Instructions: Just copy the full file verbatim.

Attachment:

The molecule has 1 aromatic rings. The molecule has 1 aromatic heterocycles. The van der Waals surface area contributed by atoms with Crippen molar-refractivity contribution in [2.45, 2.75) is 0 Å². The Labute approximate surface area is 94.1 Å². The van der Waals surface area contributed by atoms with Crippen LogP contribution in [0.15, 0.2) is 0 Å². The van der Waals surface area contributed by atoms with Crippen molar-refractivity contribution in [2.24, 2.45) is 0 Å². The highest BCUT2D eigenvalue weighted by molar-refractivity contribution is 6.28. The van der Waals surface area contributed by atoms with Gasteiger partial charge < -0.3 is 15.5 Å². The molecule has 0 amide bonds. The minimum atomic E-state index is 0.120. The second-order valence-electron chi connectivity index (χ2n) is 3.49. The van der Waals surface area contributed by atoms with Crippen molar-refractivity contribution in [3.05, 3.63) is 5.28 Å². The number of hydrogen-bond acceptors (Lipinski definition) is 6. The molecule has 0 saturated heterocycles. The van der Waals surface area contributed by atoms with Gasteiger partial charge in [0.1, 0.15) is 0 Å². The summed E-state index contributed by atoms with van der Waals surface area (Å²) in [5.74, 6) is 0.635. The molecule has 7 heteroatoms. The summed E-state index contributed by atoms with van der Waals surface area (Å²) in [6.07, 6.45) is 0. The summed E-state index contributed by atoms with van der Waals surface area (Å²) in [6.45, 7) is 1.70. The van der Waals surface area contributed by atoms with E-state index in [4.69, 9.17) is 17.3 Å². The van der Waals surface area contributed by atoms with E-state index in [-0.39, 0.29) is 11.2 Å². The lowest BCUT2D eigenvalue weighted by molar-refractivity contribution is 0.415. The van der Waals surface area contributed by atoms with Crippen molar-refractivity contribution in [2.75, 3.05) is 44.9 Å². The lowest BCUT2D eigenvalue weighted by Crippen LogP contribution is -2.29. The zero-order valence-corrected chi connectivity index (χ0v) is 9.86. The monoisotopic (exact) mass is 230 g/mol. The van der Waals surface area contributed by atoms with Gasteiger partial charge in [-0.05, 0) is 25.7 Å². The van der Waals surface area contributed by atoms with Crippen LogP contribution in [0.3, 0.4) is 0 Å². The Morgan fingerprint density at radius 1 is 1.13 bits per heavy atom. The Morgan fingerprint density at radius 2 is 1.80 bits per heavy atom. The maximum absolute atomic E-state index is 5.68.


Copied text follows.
The molecule has 1 aromatic rings. The molecule has 1 aromatic heterocycles. The van der Waals surface area contributed by atoms with Crippen molar-refractivity contribution in [2.45, 2.75) is 0 Å². The Labute approximate surface area is 94.1 Å². The van der Waals surface area contributed by atoms with Crippen LogP contribution in [0.15, 0.2) is 0 Å². The van der Waals surface area contributed by atoms with Crippen molar-refractivity contribution in [2.24, 2.45) is 0 Å². The highest BCUT2D eigenvalue weighted by molar-refractivity contribution is 6.28. The van der Waals surface area contributed by atoms with Gasteiger partial charge < -0.3 is 15.5 Å². The molecule has 0 amide bonds. The minimum atomic E-state index is 0.120. The second-order valence-electron chi connectivity index (χ2n) is 3.49. The van der Waals surface area contributed by atoms with Crippen molar-refractivity contribution in [3.05, 3.63) is 5.28 Å². The number of hydrogen-bond acceptors (Lipinski definition) is 6. The molecule has 0 saturated heterocycles. The van der Waals surface area contributed by atoms with Gasteiger partial charge in [0.1, 0.15) is 0 Å². The summed E-state index contributed by atoms with van der Waals surface area (Å²) in [5.74, 6) is 0.635. The molecule has 7 heteroatoms. The summed E-state index contributed by atoms with van der Waals surface area (Å²) in [6.07, 6.45) is 0. The summed E-state index contributed by atoms with van der Waals surface area (Å²) in [6.45, 7) is 1.70. The van der Waals surface area contributed by atoms with E-state index in [4.69, 9.17) is 17.3 Å². The van der Waals surface area contributed by atoms with E-state index in [-0.39, 0.29) is 11.2 Å². The lowest BCUT2D eigenvalue weighted by molar-refractivity contribution is 0.415. The van der Waals surface area contributed by atoms with Crippen molar-refractivity contribution in [2.75, 3.05) is 44.9 Å². The lowest BCUT2D eigenvalue weighted by Crippen LogP contribution is -2.29. The zero-order valence-corrected chi connectivity index (χ0v) is 9.86. The monoisotopic (exact) mass is 230 g/mol. The van der Waals surface area contributed by atoms with Gasteiger partial charge in [-0.05, 0) is 25.7 Å². The van der Waals surface area contributed by atoms with Crippen LogP contribution in [0.3, 0.4) is 0 Å². The Morgan fingerprint density at radius 1 is 1.13 bits per heavy atom. The Morgan fingerprint density at radius 2 is 1.80 bits per heavy atom. The maximum absolute atomic E-state index is 5.68.